The Judge said the answer to this question turned on the longstanding common law precept concerning the “sanctity of the home” (Eccles v. Bourque et al. (1974), 19 C.C.C. (2d) 129 (S.C.C.)). Given the clarity and strength of the common law principle, most of the case law has focused on those narrow situations where the police are given the authority to force entry into a dwelling, against the wishes of the owner, because of some statutory or common law power expressly authorizing such entry. These so-called “exceptions” to the general rule include the following:

* Where the police are in “hot pursuit” or “continuous pursuit” of an offender who has “gone to his home while fleeing solely to escape arrest”. See: R. v. Macooh (1993), 82 C.C.C. (3d) 481 at paras. 19-25 (S.C.C.); R. v. Van Puyenbroek (2007), 226 C.C.C. (3d) 289 (Ont. C.A.);

* Where the police, on reasonable grounds, believe that it is necessary to enter the premises in order to prevent the commission of an offence that would cause immediate and serious injury, or to protect life and safety by assisting a resident who is in potential danger. See: R. v. Godoy (1999), 131 C.C.C. (3d) 129 (S.C.C.); R. v. Sanderson (2003), 174 C.C.C. (3d) 289 (Ont. C.A.); R. v. Custer (1984), 12 C.C.C. (3d) 372 (Sask. C.A.);

* Where the police enter the premises in order to effect the arrest of a resident. In order to come within this exception, an arrest warrant was not required prior to the advent of the Charter. However, the post-Charter case law has narrowed the exception such that it now only applies where the police have obtained an arrest warrant prior to entry. See: Eccles v. Bourque, supra; R. v. Landry (1986), 25 C.C.C. (3d) 1 (S.C.C.); R. v. Feeney (1997), 115 C.C.C. (3d) 129 (S.C.C.);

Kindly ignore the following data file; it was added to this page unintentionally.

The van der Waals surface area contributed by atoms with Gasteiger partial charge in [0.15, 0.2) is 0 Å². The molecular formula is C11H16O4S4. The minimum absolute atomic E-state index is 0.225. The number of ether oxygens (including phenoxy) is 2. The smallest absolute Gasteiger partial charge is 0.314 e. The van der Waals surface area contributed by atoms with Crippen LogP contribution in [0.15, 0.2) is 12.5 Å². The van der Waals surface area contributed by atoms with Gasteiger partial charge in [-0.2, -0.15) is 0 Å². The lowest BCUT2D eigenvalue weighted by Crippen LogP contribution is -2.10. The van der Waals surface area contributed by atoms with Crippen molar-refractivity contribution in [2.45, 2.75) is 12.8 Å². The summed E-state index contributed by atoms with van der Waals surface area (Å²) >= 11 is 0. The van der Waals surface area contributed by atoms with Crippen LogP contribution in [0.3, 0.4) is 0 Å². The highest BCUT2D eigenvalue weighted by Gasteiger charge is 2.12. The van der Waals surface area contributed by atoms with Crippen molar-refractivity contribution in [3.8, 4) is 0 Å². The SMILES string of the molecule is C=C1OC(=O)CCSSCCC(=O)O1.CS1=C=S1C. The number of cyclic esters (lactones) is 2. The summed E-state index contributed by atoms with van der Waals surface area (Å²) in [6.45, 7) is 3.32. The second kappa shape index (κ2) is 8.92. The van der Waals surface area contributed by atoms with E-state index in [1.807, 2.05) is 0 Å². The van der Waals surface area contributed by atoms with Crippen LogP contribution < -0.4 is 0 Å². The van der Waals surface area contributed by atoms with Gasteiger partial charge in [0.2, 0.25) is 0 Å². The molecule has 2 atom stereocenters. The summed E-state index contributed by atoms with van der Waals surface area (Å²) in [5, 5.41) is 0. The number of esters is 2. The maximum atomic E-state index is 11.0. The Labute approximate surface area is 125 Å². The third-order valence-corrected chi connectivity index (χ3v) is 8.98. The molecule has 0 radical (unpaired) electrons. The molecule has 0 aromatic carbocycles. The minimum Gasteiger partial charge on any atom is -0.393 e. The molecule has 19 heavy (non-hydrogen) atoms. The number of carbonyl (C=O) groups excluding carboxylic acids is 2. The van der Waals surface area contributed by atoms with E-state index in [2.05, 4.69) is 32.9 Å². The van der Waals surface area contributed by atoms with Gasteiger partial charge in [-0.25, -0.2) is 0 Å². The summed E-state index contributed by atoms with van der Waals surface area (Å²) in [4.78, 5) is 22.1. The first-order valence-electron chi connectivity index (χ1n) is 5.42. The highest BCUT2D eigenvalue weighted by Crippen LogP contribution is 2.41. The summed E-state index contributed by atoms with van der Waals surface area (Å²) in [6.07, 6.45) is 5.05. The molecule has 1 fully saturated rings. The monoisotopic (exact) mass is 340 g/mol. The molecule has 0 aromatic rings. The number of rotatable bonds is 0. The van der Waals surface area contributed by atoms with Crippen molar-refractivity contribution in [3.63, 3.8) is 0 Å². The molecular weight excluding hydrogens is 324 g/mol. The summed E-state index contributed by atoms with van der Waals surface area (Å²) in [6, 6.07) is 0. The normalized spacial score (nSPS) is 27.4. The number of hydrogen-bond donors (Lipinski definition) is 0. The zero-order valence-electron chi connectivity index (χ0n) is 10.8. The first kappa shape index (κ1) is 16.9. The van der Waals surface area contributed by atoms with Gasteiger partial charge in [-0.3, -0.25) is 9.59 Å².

* Aside from the above three exceptions, the common law did not recognize any broad residual “exigent circumstances” basis for forced entry. See: R. v. Silveira (1995), 97 C.C.C. (3d) 450 (S.C.C.); R. v. Feeney, supra, at para. 47. However, Parliament subsequently enacted a number of statutory provisions allowing for warrantless entry of a dwelling house in “exigent circumstances”, provided that certain statutory criteria are met. See, e.g. s. 11(7) of the Controlled Drugs and Substances Act, and ss. 487.11 and 529.3 of the Criminal Code. In the latter provision, “exigent circumstances” are defined as “imminent bodily harm or death” and “imminent loss or imminent destruction of evidence”;

* Finally, various statutory provisions expressly authorize forced entry by the police, most importantly, s. 487 enacts the power to search a dwelling house with a search warrant.